The most impressive expansion, however, has been in the area of new technologies. The faculty at the school’s Privacy and Cyber Crime Institute have backgrounds in law, marketing and business, and conduct research in workplace surveillance, identity theft and privacy on social networking sites. At the Digital Media Zone, a sprawling, computer-equipped space overlooking Yonge-Dundas Square, students collaborate on new smartphone applications, robotic equipment for hospital operating rooms, and interactive advertising. Levy set up the facility to help turn promising concepts into commercial products. What does Ryerson get if some kid invents the next iPad? Levy makes a circle with his thumb and forefinger. “Zero. Instead, what we get is reputation—when you’re at a cocktail party and someone says, ‘Do you know what’s happening at Ryerson?’ ”
Ryerson now gets about 10 applications for every first-year place. That’s the highest ratio for any university in the province. The total number of applications has grown 131 per cent over the past decade, compared with 71 per cent for all Ontario universities together. But it isn’t yet a destination university: four-fifths of Ryerson students already live in the GTA, compared with under three-quarters of U of T students.
Levy pals around with his students more than most university presidents, much like a store manager who shakes customers’ hands and asks if they’re happy with the service. The students call him Sheldon, and some even have his cell number. On Friday nights, he can often be seen in the bleachers in a sweatshirt and ball cap, cheering on Ryerson teams. He meets for half an hour a week with students from each of the two school newspapers. Any good administrator should meet his students, but Levy is doing more than that: he’s carefully building consensus among his stakeholders for his plans. It’s a crafty strategy, and it paid off when he needed them onside for the Gardens deal.
Image make-overs usually begin with the basics. the first thing Levy noticed when he started his job was how dirty and dishevelled Ryerson was. He ordered cleaners to polish every floor on campus. He set gardeners to planting new flowerbeds. He had washrooms repaired and expanded.
The second thing he noticed was how little visibility Ryerson had in Toronto. Unlike U of T and York, Ryerson does not own vast tracts of land. Most of its 21-acre campus is confined within a small quarter of downtown bounded by Dundas, Yonge, Gerrard and Jarvis. U of T, with about two and a half times as many students, covers 33 times as much land, York 26 times as much. If people knew Ryerson at all, it was as “that school behind Sam’s.” Levy put up big signs and billboards around campus to shout out Ryerson’s name.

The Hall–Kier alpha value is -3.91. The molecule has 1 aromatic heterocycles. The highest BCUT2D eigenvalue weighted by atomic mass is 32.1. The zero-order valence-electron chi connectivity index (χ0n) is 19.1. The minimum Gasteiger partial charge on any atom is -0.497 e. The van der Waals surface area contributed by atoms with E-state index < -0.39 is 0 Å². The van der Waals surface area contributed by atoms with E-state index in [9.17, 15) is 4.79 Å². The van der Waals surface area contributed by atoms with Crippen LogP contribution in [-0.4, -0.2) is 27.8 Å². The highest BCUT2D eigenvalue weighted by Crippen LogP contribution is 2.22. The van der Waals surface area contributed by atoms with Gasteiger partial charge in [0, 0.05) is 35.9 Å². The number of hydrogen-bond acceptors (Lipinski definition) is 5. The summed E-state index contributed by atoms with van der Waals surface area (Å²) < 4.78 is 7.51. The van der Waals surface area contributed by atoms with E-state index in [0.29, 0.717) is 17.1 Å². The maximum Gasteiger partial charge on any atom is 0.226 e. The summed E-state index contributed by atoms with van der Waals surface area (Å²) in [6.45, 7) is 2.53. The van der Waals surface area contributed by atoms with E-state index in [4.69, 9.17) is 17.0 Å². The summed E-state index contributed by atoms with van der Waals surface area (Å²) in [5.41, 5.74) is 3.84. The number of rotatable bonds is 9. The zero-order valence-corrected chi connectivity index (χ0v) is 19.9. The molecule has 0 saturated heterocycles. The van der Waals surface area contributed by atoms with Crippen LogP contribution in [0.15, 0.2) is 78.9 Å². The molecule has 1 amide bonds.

With the population of the GTA booming and thousands of new students looking for university places, Ryerson has no choice but to build up instead of out and to make deals with private developers to construct new space. Instead of being a quiet oasis amid the hubbub of urban life—all vines and clock towers—Levy’s Ryerson aims to become a part of that hubbub. “The quality of the city, the edginess, the fun—all those things are critical to attracting great faculty and great students,” he says. Kyle Rae, the city councillor who helped create Yonge-Dundas Square, says that Levy has “deconstructed the quad.” Universities began as cloistered, elite religious institutions, deliberately cut off from the bustling cities. Many faced inward on a quadrangle or square. “Universities have gone from being separate and isolated to being integrated and diverse,” he says.
In some cases, the school has purposely blurred the boundaries between itself and the city. At Dundas and Bay, business majors at Ryerson’s Ted Rogers School of Management attend classes on the floors above a Canadian Tire and a Best Buy. At the AMC movie complex at Yonge and Dundas, students listen to morning lectures in the same theatres where popcorn-munching moviegoers watch Hollywood blockbusters in the afternoon and evening. The theatres were designed with this unusual cohabitation in mind. They have pop-up podiums for lecturers and portable desktops that attach to the theatre seats so students can take notes. Instead of going to the library, the kids study in between classes in the food court beneath the AMC. The time-sharing arrangement was a great deal for Ryerson, which secured access to the theatres when it sold the space above its parking lot for development. One of the advantages of owning property downtown, says Levy, is that you can get money for the air above existing buildings.
Ryerson wanted Sam the Record Man as a campus gateway and threatened to expropriate it from the Snidermans. “It was highly inappropriate,” says Bobby Sniderman